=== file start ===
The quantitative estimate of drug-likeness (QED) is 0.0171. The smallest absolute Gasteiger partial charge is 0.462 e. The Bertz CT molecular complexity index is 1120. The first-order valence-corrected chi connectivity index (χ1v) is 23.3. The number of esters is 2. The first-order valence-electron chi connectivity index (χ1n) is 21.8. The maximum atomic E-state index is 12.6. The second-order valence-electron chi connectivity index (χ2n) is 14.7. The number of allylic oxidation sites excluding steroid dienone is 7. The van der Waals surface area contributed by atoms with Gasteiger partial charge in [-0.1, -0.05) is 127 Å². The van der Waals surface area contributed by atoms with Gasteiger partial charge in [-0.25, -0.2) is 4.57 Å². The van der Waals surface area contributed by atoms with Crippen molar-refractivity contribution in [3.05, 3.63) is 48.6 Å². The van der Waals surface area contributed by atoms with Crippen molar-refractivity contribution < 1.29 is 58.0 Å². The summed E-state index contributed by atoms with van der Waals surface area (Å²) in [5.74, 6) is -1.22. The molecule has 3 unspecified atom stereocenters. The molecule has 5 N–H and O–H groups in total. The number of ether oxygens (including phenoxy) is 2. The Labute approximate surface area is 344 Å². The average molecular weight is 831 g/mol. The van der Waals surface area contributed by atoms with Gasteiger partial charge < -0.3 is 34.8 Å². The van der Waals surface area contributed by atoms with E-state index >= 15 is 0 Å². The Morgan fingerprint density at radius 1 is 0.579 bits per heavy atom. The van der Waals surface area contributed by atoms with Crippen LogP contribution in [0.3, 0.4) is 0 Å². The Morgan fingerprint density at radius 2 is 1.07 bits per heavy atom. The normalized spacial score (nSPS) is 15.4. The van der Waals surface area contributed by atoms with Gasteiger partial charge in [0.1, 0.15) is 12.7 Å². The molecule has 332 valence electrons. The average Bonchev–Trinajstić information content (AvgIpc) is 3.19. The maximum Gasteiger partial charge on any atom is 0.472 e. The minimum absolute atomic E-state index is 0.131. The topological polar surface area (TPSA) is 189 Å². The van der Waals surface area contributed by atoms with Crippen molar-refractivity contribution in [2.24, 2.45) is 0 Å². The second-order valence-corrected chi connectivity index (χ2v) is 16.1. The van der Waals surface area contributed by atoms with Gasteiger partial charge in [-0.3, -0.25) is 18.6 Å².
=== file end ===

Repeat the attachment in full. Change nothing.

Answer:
The quantitative estimate of drug-likeness (QED) is 0.0171. The smallest absolute Gasteiger partial charge is 0.462 e. The Bertz CT molecular complexity index is 1120. The first-order valence-corrected chi connectivity index (χ1v) is 23.3. The number of esters is 2. The first-order valence-electron chi connectivity index (χ1n) is 21.8. The maximum atomic E-state index is 12.6. The second-order valence-electron chi connectivity index (χ2n) is 14.7. The number of allylic oxidation sites excluding steroid dienone is 7. The van der Waals surface area contributed by atoms with Gasteiger partial charge in [-0.1, -0.05) is 127 Å². The van der Waals surface area contributed by atoms with Gasteiger partial charge in [-0.25, -0.2) is 4.57 Å². The van der Waals surface area contributed by atoms with Crippen molar-refractivity contribution in [3.05, 3.63) is 48.6 Å². The van der Waals surface area contributed by atoms with Crippen molar-refractivity contribution < 1.29 is 58.0 Å². The summed E-state index contributed by atoms with van der Waals surface area (Å²) in [5.74, 6) is -1.22. The molecule has 3 unspecified atom stereocenters. The molecule has 5 N–H and O–H groups in total. The number of ether oxygens (including phenoxy) is 2. The Labute approximate surface area is 344 Å². The average molecular weight is 831 g/mol. The van der Waals surface area contributed by atoms with Gasteiger partial charge < -0.3 is 34.8 Å². The van der Waals surface area contributed by atoms with E-state index >= 15 is 0 Å². The Morgan fingerprint density at radius 1 is 0.579 bits per heavy atom. The van der Waals surface area contributed by atoms with Crippen LogP contribution in [0.3, 0.4) is 0 Å². The Morgan fingerprint density at radius 2 is 1.07 bits per heavy atom. The normalized spacial score (nSPS) is 15.4. The van der Waals surface area contributed by atoms with Gasteiger partial charge in [0.1, 0.15) is 12.7 Å². The molecule has 332 valence electrons. The average Bonchev–Trinajstić information content (AvgIpc) is 3.19. The maximum Gasteiger partial charge on any atom is 0.472 e. The minimum absolute atomic E-state index is 0.131. The topological polar surface area (TPSA) is 189 Å². The van der Waals surface area contributed by atoms with Crippen molar-refractivity contribution in [2.24, 2.45) is 0 Å². The second-order valence-corrected chi connectivity index (χ2v) is 16.1. The van der Waals surface area contributed by atoms with Gasteiger partial charge in [-0.3, -0.25) is 18.6 Å².